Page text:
It is not a secret. People in Bhutan are happy. Bhutan is perhaps, the only country where the nation’s development is measured not in its economic progress, but by calculating what portion of its population is actually, really happy.
I visited Bhutan recently, and I could really see that people in the Kingdom of Bhutan are indeed a happy species. I could ascertain a few reasons that led to their happiness, based on my talks with several locals and on observing certain obvious signs. Here’s what I think:
- Polygamy and Polyandry:
Yes, polygamy is legal in Bhutan. A man can have more than three wives. A woman can have more than three husbands, thus solving half of the world’s catastrophic relationship troubles and depression issues. This was among the first facts of their country that was pointed out to me by my guide — Ugyen. And the rules are the same for the Royals as well as the commoners (the last king had four wives, he had married all four sisters of a family), thus ensuring equality among all humans of Bhutan without discrimination.
There is no dreadful living with lost love, there is no fighting for rights or respect — all spouses live in absolute harmony, as their culture has led them to believe that one should share and spread love.
In fact, when I was in Punakha, I witnessed a wedding ceremony in progress, where the first wife was holding the garland for the new bride, acknowledging the bride as her new sister in the family.
Bhutan was declared a Democracy almost a decade ago. However, the Royal Family continues to work hand-in-hand with the elected government for the welfare of people. The citizens of Bhutan WORSHIP their King and Queen. My driver Tenzing smiled often and said to me while showing me Blue Pine trees, “The government changes every four years. They run the country. But the King, he works for us. He works for the people. He takes care of us.”
This sentiment resonates across the country. My driver was not the only one who voluntarily showered praises on the king in front of me. The owner of the restaurant where we had stopped for lunch one day, had pictures of the current King, Queen, and the Prince hanging on every wall of the restaurant. When he caught me staring at one of the photographs, he said, “The king, he looks after us. Soon, the prince will look after us.”
The feeling of reverence was strengthened among the common folks when the last king gave up his throne and kingdom to make way for an elected government, but continued the good work for his people. Ugyen also told me many stories of how the current King and his only Queen are adored and respected around the kingdom. Well, happy followers and happy leaders do lead to a happy nation.
I have oft observed, not just from what I saw in Bhutan, but from my previous travels as well (Slovenia, and other picturesque countries), that being close to nature contributes a lot to one’s peace of mind and happiness. There is certainly some magic in the power of nature, which automatically makes human beings less aggressive and less morose, providing us with a sense of calm that is unmatched.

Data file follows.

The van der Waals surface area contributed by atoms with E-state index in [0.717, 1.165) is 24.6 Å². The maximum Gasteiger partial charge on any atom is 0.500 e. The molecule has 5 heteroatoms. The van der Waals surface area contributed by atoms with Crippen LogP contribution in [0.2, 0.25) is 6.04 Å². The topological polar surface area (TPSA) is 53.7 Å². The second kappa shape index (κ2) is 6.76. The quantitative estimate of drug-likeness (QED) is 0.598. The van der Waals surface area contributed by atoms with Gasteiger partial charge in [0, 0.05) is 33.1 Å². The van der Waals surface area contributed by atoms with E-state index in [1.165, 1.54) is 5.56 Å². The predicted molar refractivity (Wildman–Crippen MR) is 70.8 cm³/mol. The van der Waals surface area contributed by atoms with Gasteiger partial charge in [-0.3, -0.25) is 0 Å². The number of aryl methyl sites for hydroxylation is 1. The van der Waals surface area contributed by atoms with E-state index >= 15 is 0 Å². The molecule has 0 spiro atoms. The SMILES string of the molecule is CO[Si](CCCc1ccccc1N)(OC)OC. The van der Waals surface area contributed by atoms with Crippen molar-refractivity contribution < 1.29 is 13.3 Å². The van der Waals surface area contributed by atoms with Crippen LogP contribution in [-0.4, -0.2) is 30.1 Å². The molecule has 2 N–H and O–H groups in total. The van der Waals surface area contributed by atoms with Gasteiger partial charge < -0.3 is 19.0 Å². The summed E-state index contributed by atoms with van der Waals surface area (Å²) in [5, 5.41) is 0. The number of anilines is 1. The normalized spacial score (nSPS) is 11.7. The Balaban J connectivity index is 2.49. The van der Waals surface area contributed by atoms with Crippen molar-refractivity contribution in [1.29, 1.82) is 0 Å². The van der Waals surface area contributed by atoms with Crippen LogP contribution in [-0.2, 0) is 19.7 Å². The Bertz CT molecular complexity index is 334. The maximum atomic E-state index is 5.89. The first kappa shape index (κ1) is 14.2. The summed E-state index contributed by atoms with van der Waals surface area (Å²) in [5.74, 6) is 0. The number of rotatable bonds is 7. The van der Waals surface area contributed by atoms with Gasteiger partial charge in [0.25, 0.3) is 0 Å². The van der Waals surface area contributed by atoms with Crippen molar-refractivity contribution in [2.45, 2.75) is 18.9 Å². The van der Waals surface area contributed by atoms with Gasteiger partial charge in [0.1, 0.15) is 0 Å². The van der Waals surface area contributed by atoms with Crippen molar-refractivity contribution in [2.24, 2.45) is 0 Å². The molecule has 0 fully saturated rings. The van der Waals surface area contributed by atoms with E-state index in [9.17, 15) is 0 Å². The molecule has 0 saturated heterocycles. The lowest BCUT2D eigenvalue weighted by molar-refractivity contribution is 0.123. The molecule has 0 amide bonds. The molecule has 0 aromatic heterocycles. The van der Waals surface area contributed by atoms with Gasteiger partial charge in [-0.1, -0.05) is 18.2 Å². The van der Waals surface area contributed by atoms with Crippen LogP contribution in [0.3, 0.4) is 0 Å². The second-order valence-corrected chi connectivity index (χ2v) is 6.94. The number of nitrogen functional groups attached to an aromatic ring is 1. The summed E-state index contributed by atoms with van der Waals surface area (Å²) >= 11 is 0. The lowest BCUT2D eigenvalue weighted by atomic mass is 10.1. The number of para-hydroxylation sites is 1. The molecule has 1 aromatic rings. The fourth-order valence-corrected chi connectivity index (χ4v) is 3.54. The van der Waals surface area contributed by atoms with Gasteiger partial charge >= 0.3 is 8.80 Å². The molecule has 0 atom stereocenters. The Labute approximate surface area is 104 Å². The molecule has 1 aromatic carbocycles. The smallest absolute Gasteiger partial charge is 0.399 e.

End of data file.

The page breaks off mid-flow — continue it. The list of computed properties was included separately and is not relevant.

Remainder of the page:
Bhutanese are so fiercely protective of their nature, and because of their religion, they believe in not hurting (not just physically, even emotionally) any animal. Which is why, in spite of being carnivorous, all their meat is imported from neighboring countries.
Maybe that is the reason why people suffering from clinical depression are advised to spend more time in the mountains, lakes, trees, and with birds and animals.
Only one religion is practiced in Bhutan — Buddhism. While Christians, Hindus, and Muslims are free to practice their religion, they are a very negligible minority in the country. There are only a handful of temples, churches, and mosques in Bhutan.
The absence of contradictory beliefs and religious doctrines automatically removes the possibility of any arguments and violence in the name of religion. Buddhism, more than being a religion, is a way of life. The main values advocated by Buddhism are peace and letting go of all forms of greed and attachment, which naturally lead to overall contentedness with life.
For the people of Bhutan, due to their culture, and also due to the religion they practice, economic and infrastructural development is not a necessity. They believe in the power of nature over everything else and thus, fiercely protect their natural resources.
My second driver Jigme used his phone only when he needed to coordinate with restaurant owners for my food or book a hotel in advance for me — which was only once or twice in an entire day. He said to me when I asked him about the network options in the country, “It doesn’t matter if we don’t have connectivity. We won’t die. But we won’t cut trees to put wires and towers to get network. No…trees will not be cut. We need trees.”
This single statement led me to think about how, back at home, and around the world, trees are shamelessly cut for construction purposes, garbage is blindly dumped into water bodies, and no thought is given to what will happen when we run out of natural resources.
People in Bhutan prioritize happiness over wealth.
Happiness is essential. Happiness is indispensable. Happiness is non-negotiable. It is high time we look closely at our lifestyle and think deeply about the kind of human beings we are evolving into.